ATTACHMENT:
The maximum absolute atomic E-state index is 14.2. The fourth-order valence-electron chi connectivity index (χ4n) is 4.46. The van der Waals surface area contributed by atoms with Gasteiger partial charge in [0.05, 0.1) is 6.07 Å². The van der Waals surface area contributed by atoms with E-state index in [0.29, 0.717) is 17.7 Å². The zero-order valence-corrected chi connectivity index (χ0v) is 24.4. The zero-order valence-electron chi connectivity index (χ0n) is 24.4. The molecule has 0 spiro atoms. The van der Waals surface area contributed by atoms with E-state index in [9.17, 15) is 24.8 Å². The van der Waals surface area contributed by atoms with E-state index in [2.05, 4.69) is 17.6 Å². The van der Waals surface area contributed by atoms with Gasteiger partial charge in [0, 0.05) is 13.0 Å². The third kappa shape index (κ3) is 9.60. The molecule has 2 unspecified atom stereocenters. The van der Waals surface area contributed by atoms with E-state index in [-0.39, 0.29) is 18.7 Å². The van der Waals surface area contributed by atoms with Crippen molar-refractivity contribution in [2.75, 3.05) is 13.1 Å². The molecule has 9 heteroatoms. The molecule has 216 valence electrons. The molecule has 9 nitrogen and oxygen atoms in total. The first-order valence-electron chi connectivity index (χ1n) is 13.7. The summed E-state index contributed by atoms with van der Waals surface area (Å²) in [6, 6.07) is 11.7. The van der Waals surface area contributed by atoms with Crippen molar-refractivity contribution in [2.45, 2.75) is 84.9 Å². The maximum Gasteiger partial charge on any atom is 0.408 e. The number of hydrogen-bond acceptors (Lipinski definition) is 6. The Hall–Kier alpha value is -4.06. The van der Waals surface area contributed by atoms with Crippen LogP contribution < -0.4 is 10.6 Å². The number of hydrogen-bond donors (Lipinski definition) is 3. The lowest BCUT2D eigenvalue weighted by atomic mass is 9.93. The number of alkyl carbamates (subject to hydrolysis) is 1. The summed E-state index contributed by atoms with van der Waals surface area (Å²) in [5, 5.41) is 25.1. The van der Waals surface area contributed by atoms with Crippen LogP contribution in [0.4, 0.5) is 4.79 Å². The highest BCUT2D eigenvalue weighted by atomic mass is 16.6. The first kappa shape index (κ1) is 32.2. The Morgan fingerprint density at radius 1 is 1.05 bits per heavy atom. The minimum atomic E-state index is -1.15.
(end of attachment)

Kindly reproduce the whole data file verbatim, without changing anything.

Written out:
The maximum absolute atomic E-state index is 14.2. The fourth-order valence-electron chi connectivity index (χ4n) is 4.46. The van der Waals surface area contributed by atoms with Gasteiger partial charge in [0.05, 0.1) is 6.07 Å². The van der Waals surface area contributed by atoms with E-state index in [0.29, 0.717) is 17.7 Å². The zero-order valence-corrected chi connectivity index (χ0v) is 24.4. The zero-order valence-electron chi connectivity index (χ0n) is 24.4. The molecule has 0 spiro atoms. The van der Waals surface area contributed by atoms with E-state index in [9.17, 15) is 24.8 Å². The van der Waals surface area contributed by atoms with E-state index in [2.05, 4.69) is 17.6 Å². The van der Waals surface area contributed by atoms with Gasteiger partial charge in [0, 0.05) is 13.0 Å². The third kappa shape index (κ3) is 9.60. The molecule has 2 unspecified atom stereocenters. The van der Waals surface area contributed by atoms with E-state index in [-0.39, 0.29) is 18.7 Å². The van der Waals surface area contributed by atoms with Crippen molar-refractivity contribution in [2.75, 3.05) is 13.1 Å². The molecule has 9 heteroatoms. The molecule has 216 valence electrons. The molecule has 9 nitrogen and oxygen atoms in total. The first-order valence-electron chi connectivity index (χ1n) is 13.7. The summed E-state index contributed by atoms with van der Waals surface area (Å²) in [6, 6.07) is 11.7. The van der Waals surface area contributed by atoms with Crippen molar-refractivity contribution in [2.45, 2.75) is 84.9 Å². The maximum Gasteiger partial charge on any atom is 0.408 e. The number of hydrogen-bond acceptors (Lipinski definition) is 6. The Hall–Kier alpha value is -4.06. The van der Waals surface area contributed by atoms with Crippen LogP contribution < -0.4 is 10.6 Å². The number of hydrogen-bond donors (Lipinski definition) is 3. The lowest BCUT2D eigenvalue weighted by atomic mass is 9.93. The number of alkyl carbamates (subject to hydrolysis) is 1. The summed E-state index contributed by atoms with van der Waals surface area (Å²) in [5, 5.41) is 25.1. The van der Waals surface area contributed by atoms with Crippen LogP contribution in [0.4, 0.5) is 4.79 Å². The highest BCUT2D eigenvalue weighted by atomic mass is 16.6. The first kappa shape index (κ1) is 32.2. The Morgan fingerprint density at radius 1 is 1.05 bits per heavy atom. The minimum atomic E-state index is -1.15.